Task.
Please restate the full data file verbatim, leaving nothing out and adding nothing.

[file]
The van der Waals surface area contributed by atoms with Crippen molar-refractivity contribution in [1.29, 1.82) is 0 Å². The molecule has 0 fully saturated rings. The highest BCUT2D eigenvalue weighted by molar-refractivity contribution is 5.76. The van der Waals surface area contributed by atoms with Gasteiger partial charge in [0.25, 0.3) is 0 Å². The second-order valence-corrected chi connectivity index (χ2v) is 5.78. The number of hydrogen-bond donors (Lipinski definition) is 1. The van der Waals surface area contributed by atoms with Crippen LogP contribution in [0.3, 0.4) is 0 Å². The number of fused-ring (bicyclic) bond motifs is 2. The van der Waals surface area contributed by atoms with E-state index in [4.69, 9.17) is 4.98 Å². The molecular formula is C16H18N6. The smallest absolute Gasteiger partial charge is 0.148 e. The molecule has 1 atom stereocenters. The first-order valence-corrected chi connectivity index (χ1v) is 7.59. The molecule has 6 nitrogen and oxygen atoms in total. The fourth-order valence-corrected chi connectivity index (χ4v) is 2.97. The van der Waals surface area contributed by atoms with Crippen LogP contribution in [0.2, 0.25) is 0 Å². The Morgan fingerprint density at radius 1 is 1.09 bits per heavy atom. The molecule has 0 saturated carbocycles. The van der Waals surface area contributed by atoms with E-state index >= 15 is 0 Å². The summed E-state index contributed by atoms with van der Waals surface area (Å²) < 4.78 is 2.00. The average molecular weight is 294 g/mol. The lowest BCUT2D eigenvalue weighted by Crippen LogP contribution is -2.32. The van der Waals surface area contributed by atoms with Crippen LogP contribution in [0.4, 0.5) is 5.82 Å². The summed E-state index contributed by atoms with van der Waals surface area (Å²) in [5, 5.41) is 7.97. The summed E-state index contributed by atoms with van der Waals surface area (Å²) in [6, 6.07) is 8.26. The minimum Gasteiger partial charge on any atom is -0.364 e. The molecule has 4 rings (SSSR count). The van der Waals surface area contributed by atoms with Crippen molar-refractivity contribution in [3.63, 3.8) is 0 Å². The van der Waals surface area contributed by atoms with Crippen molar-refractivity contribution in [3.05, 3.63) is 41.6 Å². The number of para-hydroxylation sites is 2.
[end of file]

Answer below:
The van der Waals surface area contributed by atoms with Crippen molar-refractivity contribution in [1.29, 1.82) is 0 Å². The molecule has 0 fully saturated rings. The highest BCUT2D eigenvalue weighted by molar-refractivity contribution is 5.76. The van der Waals surface area contributed by atoms with Gasteiger partial charge in [0.25, 0.3) is 0 Å². The second-order valence-corrected chi connectivity index (χ2v) is 5.78. The number of hydrogen-bond donors (Lipinski definition) is 1. The van der Waals surface area contributed by atoms with Crippen LogP contribution in [0.3, 0.4) is 0 Å². The number of fused-ring (bicyclic) bond motifs is 2. The van der Waals surface area contributed by atoms with E-state index in [4.69, 9.17) is 4.98 Å². The molecular formula is C16H18N6. The smallest absolute Gasteiger partial charge is 0.148 e. The molecule has 1 atom stereocenters. The first-order valence-corrected chi connectivity index (χ1v) is 7.59. The molecule has 6 nitrogen and oxygen atoms in total. The fourth-order valence-corrected chi connectivity index (χ4v) is 2.97. The van der Waals surface area contributed by atoms with Crippen LogP contribution in [0.2, 0.25) is 0 Å². The Morgan fingerprint density at radius 1 is 1.09 bits per heavy atom. The molecule has 0 saturated carbocycles. The van der Waals surface area contributed by atoms with E-state index >= 15 is 0 Å². The summed E-state index contributed by atoms with van der Waals surface area (Å²) < 4.78 is 2.00. The average molecular weight is 294 g/mol. The lowest BCUT2D eigenvalue weighted by Crippen LogP contribution is -2.32. The van der Waals surface area contributed by atoms with Crippen LogP contribution in [0.4, 0.5) is 5.82 Å². The summed E-state index contributed by atoms with van der Waals surface area (Å²) in [5, 5.41) is 7.97. The summed E-state index contributed by atoms with van der Waals surface area (Å²) in [6, 6.07) is 8.26. The minimum Gasteiger partial charge on any atom is -0.364 e. The molecule has 4 rings (SSSR count). The van der Waals surface area contributed by atoms with Crippen molar-refractivity contribution in [3.63, 3.8) is 0 Å². The van der Waals surface area contributed by atoms with Crippen molar-refractivity contribution in [3.05, 3.63) is 41.6 Å². The number of para-hydroxylation sites is 2.